Research Update: Hip Fractures
Effects of alcohol-related diseases on hip fracture and mortality: A retrospective cohort study of hospitalized medicare beneficiaries.
Yuan, Z., Dawson, N., Cooper, G. S., Einstadter, D., Cebul, R., & Rimm, A., A. (2001). American Journal of Public Health, 91(7), 1089–1093.
This retrospective cohort study of hospitalized medicare beneficiaries investigated the effect of alcohol-related disease on hip fracture and mortality. For 1988 to 1989, the investigators studied the incidence rate of hip fracture and mortality among 150,119 hospitalized beneficiaries with alcohol-related disease and 726,218 randomly matched controls without alcohol-related disease.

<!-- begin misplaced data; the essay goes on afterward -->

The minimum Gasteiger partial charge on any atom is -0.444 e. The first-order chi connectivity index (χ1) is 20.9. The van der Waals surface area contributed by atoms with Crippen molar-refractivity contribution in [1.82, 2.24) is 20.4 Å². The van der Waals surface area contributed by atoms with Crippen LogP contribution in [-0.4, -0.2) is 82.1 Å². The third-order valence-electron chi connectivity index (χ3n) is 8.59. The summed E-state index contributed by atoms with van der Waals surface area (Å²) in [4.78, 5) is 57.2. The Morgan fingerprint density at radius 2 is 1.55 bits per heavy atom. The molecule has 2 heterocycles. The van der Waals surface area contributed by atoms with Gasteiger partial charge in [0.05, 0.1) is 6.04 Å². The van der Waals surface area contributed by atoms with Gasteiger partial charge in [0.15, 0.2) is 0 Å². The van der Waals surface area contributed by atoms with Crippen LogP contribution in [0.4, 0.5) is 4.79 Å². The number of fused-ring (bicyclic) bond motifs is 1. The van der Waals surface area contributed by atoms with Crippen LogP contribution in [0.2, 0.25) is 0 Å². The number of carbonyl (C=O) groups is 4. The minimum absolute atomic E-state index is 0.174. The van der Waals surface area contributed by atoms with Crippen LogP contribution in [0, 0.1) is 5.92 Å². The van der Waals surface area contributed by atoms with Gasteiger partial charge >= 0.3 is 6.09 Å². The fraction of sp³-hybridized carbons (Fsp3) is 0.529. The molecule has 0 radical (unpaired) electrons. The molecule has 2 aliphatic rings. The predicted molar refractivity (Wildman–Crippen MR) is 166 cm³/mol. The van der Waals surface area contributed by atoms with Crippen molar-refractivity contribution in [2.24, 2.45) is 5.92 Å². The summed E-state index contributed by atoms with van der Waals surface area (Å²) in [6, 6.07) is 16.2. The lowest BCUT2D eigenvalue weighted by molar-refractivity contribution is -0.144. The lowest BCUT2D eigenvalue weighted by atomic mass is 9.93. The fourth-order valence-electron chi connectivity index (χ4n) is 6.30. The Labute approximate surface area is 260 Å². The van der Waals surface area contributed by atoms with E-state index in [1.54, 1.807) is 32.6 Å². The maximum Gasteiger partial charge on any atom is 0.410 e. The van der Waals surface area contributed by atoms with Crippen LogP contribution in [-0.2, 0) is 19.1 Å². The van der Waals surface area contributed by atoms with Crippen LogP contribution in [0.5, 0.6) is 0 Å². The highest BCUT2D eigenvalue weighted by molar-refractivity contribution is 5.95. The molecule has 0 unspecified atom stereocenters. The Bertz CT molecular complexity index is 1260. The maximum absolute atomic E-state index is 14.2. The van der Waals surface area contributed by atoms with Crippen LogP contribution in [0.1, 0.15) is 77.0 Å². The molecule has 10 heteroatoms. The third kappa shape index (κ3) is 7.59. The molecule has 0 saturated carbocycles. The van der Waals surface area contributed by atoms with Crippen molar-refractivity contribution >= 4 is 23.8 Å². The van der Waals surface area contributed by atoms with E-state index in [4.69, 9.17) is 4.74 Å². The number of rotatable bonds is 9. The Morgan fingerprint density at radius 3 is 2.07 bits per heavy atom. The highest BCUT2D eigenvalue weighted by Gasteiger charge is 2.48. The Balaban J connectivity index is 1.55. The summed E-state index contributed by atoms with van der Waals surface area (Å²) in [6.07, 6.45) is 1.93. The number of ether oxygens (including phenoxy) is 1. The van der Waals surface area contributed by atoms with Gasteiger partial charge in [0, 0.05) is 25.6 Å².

During the study period, 20,620 patients developed hip fracture, with 6,973 cases occurring in those without alcohol-related disease, and 13,647 cases occurring in patients with alcohol-related disease. After adjustment for potential confounders, patients with alcohol-related disease had a 2.6-fold increased risk of hip fracture compared with to patients without alcohol-related disease.
Implications for clinical practice suggest that alcohol-related disease increases the risk for hip fracture significantly and reduces long-term survival. It also suggests that patients who are hospitalized for alcohol-related disease should be targeted for hip fracture prevention programs.